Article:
The latest iPad Pro leak shows that thin is most definitely in

New CAD renders appear to confirm that the iPad Pros are getting seriously thinner thanks to their new OLED displays

iPad Pro 11 and iPad Pro 12.9
(Image credit: Apple)

We're expecting Apple to launch the 2024 iPad Pro any day now – multiple rumours suggest the iPad Pro launch date could be as soon as March, or April at the latest – and with the tablets so close to launch it's getting harder and harder for Apple to stop any details leaking. And that means we've got yet another apparently legitimate look at what the new iPad Pros are going to be like, and in particular how incredibly thin they're going to be.

The latest images are CAD renders, obtained by MacRumors, appear to come from third party accessory manufacturers who use those CAD files to make their iPad Pro add-ons. And the renders make it much clearer than any set of measurements that the new iPad Pros are going to be exceptionally thin.

How thin will the iPad Pros be?

According to previously leaked dimensions, which the new renders appear to corroborate, the 11-inch iPad Pro will drop from a thickness of 5.9mm to just 5.1mm. And the 13-inch, which replaces the 12.9-inch iPad Pro, will be thinner still: that's down from 6.4mm to just 5.0mm, so the difference there is going to be really noticeable.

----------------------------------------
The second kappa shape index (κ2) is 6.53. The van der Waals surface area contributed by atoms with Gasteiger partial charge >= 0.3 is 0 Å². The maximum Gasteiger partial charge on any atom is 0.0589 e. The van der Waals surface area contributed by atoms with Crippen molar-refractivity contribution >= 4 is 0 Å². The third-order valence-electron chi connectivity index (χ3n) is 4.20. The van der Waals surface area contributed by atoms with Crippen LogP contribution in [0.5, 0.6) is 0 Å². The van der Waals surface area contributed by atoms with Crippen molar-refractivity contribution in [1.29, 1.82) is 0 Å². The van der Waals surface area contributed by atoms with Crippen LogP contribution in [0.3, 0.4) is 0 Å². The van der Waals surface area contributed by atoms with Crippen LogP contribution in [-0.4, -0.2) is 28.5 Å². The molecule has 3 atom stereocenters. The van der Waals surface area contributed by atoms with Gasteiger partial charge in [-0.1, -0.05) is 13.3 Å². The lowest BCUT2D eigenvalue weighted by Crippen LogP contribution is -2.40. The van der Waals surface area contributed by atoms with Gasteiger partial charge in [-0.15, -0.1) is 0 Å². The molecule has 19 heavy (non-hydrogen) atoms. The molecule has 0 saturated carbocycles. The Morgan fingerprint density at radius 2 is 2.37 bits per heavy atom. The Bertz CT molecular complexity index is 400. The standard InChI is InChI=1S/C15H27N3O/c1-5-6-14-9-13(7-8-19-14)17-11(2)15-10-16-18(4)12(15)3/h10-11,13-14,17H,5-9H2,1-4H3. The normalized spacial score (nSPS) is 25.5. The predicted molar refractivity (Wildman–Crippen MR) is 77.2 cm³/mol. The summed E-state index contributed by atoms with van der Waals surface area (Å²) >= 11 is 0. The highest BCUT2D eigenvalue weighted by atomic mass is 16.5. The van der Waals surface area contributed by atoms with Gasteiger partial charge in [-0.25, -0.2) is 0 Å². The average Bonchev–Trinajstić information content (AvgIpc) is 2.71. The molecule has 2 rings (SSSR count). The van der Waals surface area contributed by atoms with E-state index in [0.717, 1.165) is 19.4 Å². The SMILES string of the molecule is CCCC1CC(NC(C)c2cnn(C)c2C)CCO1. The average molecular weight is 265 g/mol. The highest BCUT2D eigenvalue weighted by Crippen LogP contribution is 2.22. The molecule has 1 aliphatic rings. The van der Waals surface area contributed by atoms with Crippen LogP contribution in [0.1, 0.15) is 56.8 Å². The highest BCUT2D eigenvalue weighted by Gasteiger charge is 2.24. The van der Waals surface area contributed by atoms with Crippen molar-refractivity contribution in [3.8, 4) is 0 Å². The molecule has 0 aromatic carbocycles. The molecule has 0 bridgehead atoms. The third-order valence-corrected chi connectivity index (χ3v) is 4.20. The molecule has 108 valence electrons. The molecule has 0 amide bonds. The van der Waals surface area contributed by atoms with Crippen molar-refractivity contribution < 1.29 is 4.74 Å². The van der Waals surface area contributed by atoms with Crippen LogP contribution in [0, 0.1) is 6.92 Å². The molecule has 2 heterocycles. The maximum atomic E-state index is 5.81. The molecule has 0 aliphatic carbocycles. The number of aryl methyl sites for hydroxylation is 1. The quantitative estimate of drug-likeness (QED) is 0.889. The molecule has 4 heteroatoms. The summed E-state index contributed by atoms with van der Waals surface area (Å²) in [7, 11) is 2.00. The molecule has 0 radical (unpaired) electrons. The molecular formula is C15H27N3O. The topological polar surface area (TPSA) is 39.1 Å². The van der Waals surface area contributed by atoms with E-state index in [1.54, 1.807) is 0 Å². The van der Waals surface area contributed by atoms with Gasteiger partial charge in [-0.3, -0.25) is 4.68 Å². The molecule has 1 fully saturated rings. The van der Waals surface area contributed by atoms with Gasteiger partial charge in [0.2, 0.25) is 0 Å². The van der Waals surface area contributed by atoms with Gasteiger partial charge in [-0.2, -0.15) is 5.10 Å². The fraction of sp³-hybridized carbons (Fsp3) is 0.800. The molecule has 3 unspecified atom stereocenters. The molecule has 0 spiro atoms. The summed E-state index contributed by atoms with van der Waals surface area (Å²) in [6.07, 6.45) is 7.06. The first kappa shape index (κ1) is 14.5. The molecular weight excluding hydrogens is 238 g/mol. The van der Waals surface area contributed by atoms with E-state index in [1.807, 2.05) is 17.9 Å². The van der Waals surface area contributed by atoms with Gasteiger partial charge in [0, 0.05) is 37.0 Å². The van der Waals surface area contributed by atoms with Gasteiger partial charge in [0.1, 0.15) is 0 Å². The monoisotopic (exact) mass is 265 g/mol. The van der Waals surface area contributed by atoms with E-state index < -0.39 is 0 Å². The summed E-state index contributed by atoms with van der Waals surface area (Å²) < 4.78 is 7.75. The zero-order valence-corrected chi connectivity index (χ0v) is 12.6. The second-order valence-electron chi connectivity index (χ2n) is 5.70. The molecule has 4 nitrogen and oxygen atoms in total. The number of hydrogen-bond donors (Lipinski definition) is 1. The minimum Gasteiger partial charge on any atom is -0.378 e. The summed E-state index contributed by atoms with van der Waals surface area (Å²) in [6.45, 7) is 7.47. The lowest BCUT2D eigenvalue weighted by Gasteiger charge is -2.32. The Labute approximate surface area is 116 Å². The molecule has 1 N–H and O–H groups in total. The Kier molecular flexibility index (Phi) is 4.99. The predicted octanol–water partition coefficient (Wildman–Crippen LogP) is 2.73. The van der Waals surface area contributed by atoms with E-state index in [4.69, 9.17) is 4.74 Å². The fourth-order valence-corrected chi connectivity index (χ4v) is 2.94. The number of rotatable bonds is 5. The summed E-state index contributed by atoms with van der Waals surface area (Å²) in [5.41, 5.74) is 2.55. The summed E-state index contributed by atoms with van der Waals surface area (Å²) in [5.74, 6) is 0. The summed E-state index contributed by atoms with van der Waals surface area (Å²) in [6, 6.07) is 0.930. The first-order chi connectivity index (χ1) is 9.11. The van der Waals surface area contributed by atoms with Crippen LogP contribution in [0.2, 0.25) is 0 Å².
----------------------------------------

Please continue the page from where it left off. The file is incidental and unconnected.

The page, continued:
The new thinness is likely to be down to the use of OLED panels, which are significantly thinner than even the most advanced LCDs. But there's more to OLED than just making tablets a bit less thick. It also delivers better colours, much deeper blacks and, crucially for workhorse devices, better battery life thanks to its reduced power consumption. Unlike traditional LCDs, which use a backlight for the whole display, OLED panels consist of individual pixels that are only lit when they need to be. We've already seen the benefits in the iPhone and in the Apple Watch, and now it's the best iPads' turn.

Although the renders don't cast any light on what's inside these new iPads, we're expecting a move to M3 chips for this year's models to keep them on a par with the M3 MacBook Pros, albeit not quite to the same level as the MacBooks that come packing M3 Max chips. Less excitingly, we're also expecting a price hike: OLEDs are more expensive than LCDs and Apple isn't expected to absorb that extra cost.

Carrie Marshall

Writer, musician and broadcaster Carrie Marshall has been covering technology since 1998 and is particularly interested in how tech can help us live our best lives. Her CV is a who’s who of magazines, newspapers, websites and radio programmes ranging from T3, Techradar and MacFormat to the BBC, Sunday Post and People’s Friend. Carrie has written more than a dozen books, ghost-wrote two more and co-wrote seven more books and a Radio 2 documentary series. When she’s not scribbling, she’s the singer in Glaswegian rock band HAVR (